Remote Engineering Access Solution Delivers Cybersecurity and Convenience

With streamlining root cause analysis in mind, among other goals, GVEA embarked on a project to enhance remote engineering access to IEDs in transmission substations. They envisioned convenient, centralized access to the event reports produced by IEDs, which would help them diagnose issues faster and, ultimately, improve their reliability.

“There were some instances where it could take two hours after an incident to get the event information and then another couple hours for an engineer to look at it,” says Sarah Aanrud, a GVEA relay technician. “This system had the potential to cut down on incident time in cases like these.”

But for the project to succeed, GVEA would need to meet two goals that, with a less careful approach, could be at odds: providing engineers and operations staff with convenient access to data via high-speed communications, while also upholding strict cybersecurity standards.  

Partnership Produces a Custom Solution

In addition to powering the homes and businesses of interior Alaska, GVEA serves large industry and military sites common to their region and the state.

“We take our responsibility seriously as the only utility serving the interior of Alaska,” says Palchikoff. “This project has allowed us to demonstrate our emphasis on secure access.”

At the time GVEA was preparing to improve remote engineering access, Alaska was developing critical infrastructure protection (CIP) standards, modeled on NERC CIP, which sets the security standards for the bulk power system serving the contiguous United States, eight Canadian provinces, and one state in Mexico.

GVEA sought a modern remote access solution that would also comply with NERC CIP, and therefore, the Alaska-specific cybersecurity standards in development. They found a project partner in SEL, who manufactures the bulk of their protective relays (i.e., IEDs that produce the event reports GVEA wanted streamlined access to) and had supplied the utility with a previous generation of remote access technology.

“We almost exclusively use SEL products for our relaying and protection,” says Palchikoff. “And an Ethernet security gateway from SEL was a good fit for interacting with SEL IEDs at the other end. So we approached SEL, and we asked them what they could do to help us.”

With SEL as their project partner, GVEA embarked on designing the remote access system. GVEA recognized that a custom approach was needed: for their small utility to successfully implement, maintain, and scale the system, it would need to deliver security and convenience while remaining simple.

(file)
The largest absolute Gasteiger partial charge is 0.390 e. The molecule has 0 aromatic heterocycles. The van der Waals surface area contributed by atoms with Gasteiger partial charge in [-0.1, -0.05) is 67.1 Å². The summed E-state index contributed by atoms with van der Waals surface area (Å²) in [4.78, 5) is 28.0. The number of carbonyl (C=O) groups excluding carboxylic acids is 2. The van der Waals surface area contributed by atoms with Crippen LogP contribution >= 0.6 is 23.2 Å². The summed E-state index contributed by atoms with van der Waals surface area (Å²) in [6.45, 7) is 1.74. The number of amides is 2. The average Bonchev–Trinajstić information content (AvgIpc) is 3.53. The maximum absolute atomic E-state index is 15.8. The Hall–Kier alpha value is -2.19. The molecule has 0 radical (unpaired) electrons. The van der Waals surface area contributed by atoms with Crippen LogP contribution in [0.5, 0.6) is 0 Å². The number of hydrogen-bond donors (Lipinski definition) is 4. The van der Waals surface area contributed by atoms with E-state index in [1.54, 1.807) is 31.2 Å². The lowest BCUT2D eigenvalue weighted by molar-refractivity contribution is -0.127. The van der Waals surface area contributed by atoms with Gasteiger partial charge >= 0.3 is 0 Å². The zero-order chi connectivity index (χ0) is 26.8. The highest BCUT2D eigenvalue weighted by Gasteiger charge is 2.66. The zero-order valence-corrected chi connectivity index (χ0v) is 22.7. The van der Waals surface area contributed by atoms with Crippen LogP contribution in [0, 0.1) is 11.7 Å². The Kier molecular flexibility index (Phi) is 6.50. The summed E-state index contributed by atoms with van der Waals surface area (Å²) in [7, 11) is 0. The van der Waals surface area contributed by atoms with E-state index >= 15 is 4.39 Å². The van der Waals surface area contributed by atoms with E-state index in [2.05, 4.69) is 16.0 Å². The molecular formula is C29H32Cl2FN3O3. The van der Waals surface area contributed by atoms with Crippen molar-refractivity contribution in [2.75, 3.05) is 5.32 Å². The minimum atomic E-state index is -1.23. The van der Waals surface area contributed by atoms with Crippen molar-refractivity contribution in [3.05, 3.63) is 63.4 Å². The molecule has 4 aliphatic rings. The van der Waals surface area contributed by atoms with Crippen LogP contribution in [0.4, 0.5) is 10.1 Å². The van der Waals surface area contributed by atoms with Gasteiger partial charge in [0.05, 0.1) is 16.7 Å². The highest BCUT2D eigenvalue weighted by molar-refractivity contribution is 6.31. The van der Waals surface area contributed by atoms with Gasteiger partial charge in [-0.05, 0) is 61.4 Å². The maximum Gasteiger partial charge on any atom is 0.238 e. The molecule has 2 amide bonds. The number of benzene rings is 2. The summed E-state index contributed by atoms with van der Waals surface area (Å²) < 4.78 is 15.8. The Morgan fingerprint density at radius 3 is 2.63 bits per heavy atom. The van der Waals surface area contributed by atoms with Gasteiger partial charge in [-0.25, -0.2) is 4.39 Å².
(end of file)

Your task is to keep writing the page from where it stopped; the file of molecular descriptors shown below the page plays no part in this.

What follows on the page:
“We needed something with a smaller footprint,” says Palchikoff. “So SEL worked with us. We were able to refine the design and get it down to a more compact architecture that our small IT and engineering departments could keep viable for the future.”

To streamline root cause analysis after system disturbances, GVEA modernized their remote engineering access system. They chose SEL as their project partner.

Streamlined and Secure Analysis

For GVEA, thorough documentation was an essential deliverable for the remote engineering access project. This included documentation that would demonstrate their compliance with NERC CIP and instructions they could use to reproduce the pilot system at other substations, either independently or with support from SEL.

“We received a document from SEL that was really well designed,” says Aanrud. “It was a step-by-step process for everybody involved in the project, whether it was the relay techs out physically installing it or the IT guys doing the digital side of it.”

Following the successful pilot, GVEA rolled out the remote engineering access system at more than 15 substations. With centralized access to IED event reports, GVEA personnel can more efficiently analyze events and provide system operators or maintenance crews with the information they need to mitigate disturbances or restore service after an outage.

“If we have to go out to a transmission substation that’s, say, two hours away, with that event already in a database that our engineers can go and look at, they can start analyzing that event while we’re on our way,” says Aanrud.

And while they’ve streamlined their access to event reports, they've done so in a way that is meticulously cyber-secure.

“One of my mottos as a networking professional is ‘Don’t get famous,’” says Sparks. “We’re doing our best to keep our infrastructure secure but also allow the access that is needed to do quick troubleshooting.”